Alan Murie and Christopher Watson
The Housing Act 1980 and the Tenants’ Rights etc. (Scotland) Act 1980 mark a watershed in housing policy. In the aftermath of the First World War and the slogan ‘Homes fit for heroes to live in’ the introduction of exchequer subsidy for new housebuilding in 1919 resulted in sixty years of steady growth of council housing. Council housing, along with the expansion of home ownership, had transformed the condition of and access to good quality housing. By the late 1970s some 1 in 3 households were council tenants. But the election of 1979 and the new legislation passed in 1980 saw a change in the long established cross party support for council housing, ended the period of growth in the sector, and heralded a period of deregulation and privatisation.
The Housing Acts operated in the context of reduced public expenditure on housing and introduced the ‘Right to Buy’, the ‘Tenants’ Charter’, a new subsidy system for council housing and changes to the Rent Acts. They led directly to the decline of council housing, rapid growth in home ownership, a new and enlarged role for housing associations, and an eventual revival of private renting following a century of decline.
The Conservative Manifesto at the General Election of 1979 echoed ‘Homes for heroes’ in its emphasis on ‘Homes of our Own’, ‘The Sale of Council Houses’, and ‘Reviving the Private Rented Sector’. While the primacy given to home ownership was not new, the specific policies designed to achieve it marked a break with previous policy and were a challenge to local autonomy.
When the Conservative Party won the 1979 election, they saw their housing policies and the ‘right to buy’ in particular as factors contributing to their electoral success. Throughout the subsequent period the government continued to regard its initial policy stance as an electoral asset. It was also advantageous fiscally – delivering the largest capital receipts of any privatisation programme: though none of the capital could be spent on replacing the council housing that was sold.
The right to buy in 1980 did not introduce the sale of council houses for the first time as discretionary powers enabling sale had always existed. These were replaced in 1980 by a statutory RTB. It applied to almost all secure tenants with three or more years’ tenancy and to almost all properties where the landlord was a council, a new town, or a non-charitable housing association. A statutory procedure for sale was laid down to limit local variation over implementation and the Secretary of State was given very strong powers to monitor and intervene in local administration. Generous sale discounts were introduced, rising from 33% of market value to a maximum of 50% depending on the length of tenancy; and these were further increased under later legislation, to 60% for houses and 70% for flats.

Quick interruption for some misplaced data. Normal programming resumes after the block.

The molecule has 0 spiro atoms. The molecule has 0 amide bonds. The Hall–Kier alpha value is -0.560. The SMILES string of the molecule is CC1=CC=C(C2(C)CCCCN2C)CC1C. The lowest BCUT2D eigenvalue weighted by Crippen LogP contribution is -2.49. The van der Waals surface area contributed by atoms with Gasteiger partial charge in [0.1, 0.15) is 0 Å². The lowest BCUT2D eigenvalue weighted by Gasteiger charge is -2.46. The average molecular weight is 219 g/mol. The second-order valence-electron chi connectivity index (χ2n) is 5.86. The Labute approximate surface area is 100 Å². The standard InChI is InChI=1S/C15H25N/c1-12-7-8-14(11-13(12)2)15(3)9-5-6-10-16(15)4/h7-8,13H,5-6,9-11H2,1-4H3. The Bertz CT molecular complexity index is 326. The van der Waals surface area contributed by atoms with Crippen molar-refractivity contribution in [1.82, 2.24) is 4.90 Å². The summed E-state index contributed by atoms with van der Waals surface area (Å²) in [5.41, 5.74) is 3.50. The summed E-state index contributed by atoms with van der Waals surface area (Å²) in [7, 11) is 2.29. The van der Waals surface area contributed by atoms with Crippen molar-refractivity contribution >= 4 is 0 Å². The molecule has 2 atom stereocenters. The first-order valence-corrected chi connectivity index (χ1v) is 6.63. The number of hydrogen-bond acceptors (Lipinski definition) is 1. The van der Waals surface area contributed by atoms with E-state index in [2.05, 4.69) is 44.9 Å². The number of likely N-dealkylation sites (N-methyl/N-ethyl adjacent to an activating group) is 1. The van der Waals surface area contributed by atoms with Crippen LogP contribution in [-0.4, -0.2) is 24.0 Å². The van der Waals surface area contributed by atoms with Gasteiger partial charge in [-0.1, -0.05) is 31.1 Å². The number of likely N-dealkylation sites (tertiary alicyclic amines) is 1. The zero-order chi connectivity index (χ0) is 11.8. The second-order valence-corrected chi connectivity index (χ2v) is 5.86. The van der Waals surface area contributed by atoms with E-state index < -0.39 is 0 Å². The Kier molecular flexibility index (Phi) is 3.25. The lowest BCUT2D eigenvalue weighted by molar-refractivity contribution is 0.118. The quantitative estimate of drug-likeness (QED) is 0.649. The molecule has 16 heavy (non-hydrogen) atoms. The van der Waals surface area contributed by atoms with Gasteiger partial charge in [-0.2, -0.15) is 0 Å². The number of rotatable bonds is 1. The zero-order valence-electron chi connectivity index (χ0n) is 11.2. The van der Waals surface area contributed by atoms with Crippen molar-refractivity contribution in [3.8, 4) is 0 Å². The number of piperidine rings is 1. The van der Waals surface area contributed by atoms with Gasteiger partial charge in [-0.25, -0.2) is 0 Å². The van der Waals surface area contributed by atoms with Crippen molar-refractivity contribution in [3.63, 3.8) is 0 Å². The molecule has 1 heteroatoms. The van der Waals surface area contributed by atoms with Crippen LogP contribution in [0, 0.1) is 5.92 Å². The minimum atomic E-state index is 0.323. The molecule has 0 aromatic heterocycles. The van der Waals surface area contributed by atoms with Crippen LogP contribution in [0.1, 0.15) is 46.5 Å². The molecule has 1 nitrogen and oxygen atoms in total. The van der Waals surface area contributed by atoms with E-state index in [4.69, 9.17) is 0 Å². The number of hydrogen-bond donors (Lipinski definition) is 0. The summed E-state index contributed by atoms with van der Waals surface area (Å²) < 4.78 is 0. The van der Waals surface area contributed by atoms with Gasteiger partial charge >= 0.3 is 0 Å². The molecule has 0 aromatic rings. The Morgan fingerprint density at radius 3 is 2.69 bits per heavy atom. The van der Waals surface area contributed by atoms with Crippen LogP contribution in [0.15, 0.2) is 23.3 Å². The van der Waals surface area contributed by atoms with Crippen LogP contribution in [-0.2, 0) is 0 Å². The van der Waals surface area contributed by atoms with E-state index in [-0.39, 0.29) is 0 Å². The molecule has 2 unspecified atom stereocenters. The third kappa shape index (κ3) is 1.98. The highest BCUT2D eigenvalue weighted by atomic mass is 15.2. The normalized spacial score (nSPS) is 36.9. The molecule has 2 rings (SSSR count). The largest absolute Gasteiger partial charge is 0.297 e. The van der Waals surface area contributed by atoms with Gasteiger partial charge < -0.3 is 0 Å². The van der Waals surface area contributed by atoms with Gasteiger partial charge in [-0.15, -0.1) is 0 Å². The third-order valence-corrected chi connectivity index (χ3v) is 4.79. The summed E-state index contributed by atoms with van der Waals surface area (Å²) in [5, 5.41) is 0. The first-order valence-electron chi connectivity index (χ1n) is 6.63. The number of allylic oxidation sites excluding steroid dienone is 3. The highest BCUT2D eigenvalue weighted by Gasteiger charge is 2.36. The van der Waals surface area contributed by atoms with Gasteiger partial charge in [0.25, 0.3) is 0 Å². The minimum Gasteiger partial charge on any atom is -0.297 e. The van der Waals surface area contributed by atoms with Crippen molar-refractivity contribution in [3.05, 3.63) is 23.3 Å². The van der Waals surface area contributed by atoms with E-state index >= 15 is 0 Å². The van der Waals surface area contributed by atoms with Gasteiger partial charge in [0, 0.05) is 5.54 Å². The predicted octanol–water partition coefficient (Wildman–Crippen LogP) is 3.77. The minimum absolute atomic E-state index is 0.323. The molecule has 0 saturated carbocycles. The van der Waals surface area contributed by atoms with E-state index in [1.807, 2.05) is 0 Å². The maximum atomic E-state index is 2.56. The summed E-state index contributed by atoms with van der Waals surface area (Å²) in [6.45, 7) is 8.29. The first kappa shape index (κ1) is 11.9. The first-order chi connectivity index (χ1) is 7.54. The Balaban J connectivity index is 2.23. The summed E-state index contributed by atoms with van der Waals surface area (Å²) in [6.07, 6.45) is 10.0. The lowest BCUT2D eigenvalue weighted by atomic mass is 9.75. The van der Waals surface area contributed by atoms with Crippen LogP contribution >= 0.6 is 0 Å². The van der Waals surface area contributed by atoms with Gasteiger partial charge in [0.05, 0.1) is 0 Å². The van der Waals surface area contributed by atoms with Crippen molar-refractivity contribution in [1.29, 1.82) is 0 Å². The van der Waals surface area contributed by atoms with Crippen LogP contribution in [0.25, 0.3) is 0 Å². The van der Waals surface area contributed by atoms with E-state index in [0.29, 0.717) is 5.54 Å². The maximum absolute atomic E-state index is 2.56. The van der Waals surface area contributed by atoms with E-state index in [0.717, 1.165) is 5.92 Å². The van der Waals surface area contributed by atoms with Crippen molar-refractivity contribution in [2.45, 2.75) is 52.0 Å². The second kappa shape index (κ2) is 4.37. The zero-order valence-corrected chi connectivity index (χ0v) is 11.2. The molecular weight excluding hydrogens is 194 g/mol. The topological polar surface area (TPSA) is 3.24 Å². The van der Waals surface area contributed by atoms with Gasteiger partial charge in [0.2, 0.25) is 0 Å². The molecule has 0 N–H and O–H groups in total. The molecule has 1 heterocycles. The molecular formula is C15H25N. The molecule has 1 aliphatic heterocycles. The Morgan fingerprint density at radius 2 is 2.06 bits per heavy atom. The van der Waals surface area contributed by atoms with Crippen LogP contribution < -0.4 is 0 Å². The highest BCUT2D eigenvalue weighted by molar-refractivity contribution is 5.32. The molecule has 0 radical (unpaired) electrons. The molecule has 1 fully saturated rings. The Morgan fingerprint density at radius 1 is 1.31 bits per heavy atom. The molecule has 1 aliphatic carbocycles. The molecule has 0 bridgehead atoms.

The RTB was highly publicised and made more attractive to tenants because of a related policy to steadily increase council rents. After some initial nervousness on the part of building societies and other lenders, these institutions adopted the RTB with enthusiasm and more than nine out of every ten sales under the scheme were financed with private sector loans. By 1990 some 1.8 million council, new town and housing association dwellings had been sold into owner occupation in Great Britain and sales continued thereafter, making it the most successful privatisation ever. With reduced funding for new council housing the sector went into sharp decline.
The 1980 Act was a game changer not only in its own right but also for the future changes it signalled. Despite many protests, the Act subjugated local government to the will of central government. In this respect, the government’s approach was brazen, unlike the less transparent later attempts at privatisation in health and education.
The decline in the proportion of council housing from 33% in 1980 to 8% today has speeded the residualisation of the sector, moving council housing towards an American-style welfare housing sector, as intended by the Thatcher governments of the 1980s. The decline of council housing has been made more dramatic because of the transfer of a large part of its role to housing associations: in many parts of the country, associations now are more important housing providers than local authorities, further weakening the direct role of local government, especially district councils.
But with the combined housing stock of housing associations and local authorities, we still have a social rented sector in the UK which, at 18% of the stock, remains one of the highest in the world and which would now be difficult for governments of a neo-liberal persuasion to further challenge, especially in today’s situation of housing shortage.
The Labour governments of 1997 to 2010 were criticised by some for their continuation of the policy of council house sales but their encouragement of the further transfer of council housing to other registered providers (ie housing associations) has served to protect the provision of social housing, even if at the same time it has further weakened the direct role of local government. For these reasons, it can be concluded that the long term consequences of the Housing Act 1980 have profoundly changed the role and responsibilities of local government and weakened the position of council housing within the UK housing system. What remains, however, is a tradition of publicly provided not-for-profit housing and an organisational structure which continues to provide an essential alternative to the private housing sector.
Alan Murie and Chris Watson are former Directors of the Centre for Urban and Regional Studies at the University of Birmingham. Alan Murie is Emeritus Professor of Urban and Regional Studies and Chris Watson is Honorary Senior Lecturer. Both are members of the Housing and Communities Research Network in the University’s School of Social Policy.